Using Technology to Work With Clients

Vol. 2, No. 7


Some of us have problems meeting with clients. Either we have practices that are regional or nationwide, or the client cannot come to our office during normal working hours and getting to the client’s home or office is too hard. Fortunately for us, today there are technological solutions as long as everyone has the Internet and a modern laptop (or desktop with a digital camera installed).


Face-to-Face Meetings

Face-to-face meetings can be conducted via Skype or Apple’s variation, Facetime. For those of you who don’t know them, Facetime is a wonderful free service by Apple to permit video calls with other Facetime subscribers. Skype is a wonderful and free service owned by Microsoft that enables you to make video calls to other Skype subscribers. As far as I can tell, Skype works on Apple and PC systems but Facetime works only on Apple systems. Both will allow you to virtually meet the client. For a small fee on Skype you can do conference calls with up to five participants, so you can even do video meetings right from your computer.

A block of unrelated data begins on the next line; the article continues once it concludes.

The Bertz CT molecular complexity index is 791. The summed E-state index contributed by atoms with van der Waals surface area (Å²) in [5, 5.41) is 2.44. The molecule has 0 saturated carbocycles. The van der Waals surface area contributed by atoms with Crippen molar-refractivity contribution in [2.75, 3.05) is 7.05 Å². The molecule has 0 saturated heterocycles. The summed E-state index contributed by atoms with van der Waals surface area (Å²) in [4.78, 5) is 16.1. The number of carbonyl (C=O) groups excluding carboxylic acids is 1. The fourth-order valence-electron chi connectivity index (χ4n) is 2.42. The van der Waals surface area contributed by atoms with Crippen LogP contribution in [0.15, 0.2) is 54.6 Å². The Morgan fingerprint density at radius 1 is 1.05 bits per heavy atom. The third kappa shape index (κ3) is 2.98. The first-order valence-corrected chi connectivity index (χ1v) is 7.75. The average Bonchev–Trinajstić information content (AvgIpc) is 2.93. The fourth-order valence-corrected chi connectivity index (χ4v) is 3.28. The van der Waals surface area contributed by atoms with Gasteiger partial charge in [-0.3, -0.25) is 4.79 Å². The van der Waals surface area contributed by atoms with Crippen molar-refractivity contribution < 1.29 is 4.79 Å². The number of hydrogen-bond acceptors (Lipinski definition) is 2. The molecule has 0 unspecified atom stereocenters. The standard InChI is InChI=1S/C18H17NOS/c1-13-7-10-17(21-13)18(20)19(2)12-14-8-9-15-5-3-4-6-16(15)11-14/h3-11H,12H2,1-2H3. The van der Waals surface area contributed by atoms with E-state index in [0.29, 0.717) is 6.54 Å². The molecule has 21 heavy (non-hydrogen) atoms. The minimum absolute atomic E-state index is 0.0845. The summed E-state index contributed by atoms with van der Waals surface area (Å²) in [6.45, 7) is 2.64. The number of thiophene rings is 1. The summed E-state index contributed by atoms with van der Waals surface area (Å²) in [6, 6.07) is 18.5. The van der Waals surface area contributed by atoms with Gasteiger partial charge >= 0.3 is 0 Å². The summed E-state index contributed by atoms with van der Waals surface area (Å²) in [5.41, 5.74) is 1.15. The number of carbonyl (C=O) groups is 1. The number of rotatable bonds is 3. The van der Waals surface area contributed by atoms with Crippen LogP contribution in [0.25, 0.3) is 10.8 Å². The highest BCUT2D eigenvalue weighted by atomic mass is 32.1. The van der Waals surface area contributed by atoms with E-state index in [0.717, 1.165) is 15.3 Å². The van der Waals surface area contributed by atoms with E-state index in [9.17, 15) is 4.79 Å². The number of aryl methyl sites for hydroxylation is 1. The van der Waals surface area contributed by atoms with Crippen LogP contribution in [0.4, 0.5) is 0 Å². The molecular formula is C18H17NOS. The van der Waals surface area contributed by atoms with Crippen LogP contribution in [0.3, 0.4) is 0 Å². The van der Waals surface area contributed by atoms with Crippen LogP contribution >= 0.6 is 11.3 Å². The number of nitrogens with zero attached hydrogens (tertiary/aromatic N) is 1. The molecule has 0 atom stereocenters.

For me, Facetime is reserved for personal contacts that do not require enhanced security. To be sure, I just visited Facetime’s privacy policy page. Facetime stores your communications “for a limited time.” How long this is remains undefined. Facetime can use your data for its own purposes and will disclose whatever they have when required by law. Given that Facetime stores your electronic communications, including video, texts, and email, I would not use it for any purpose requiring confidentiality.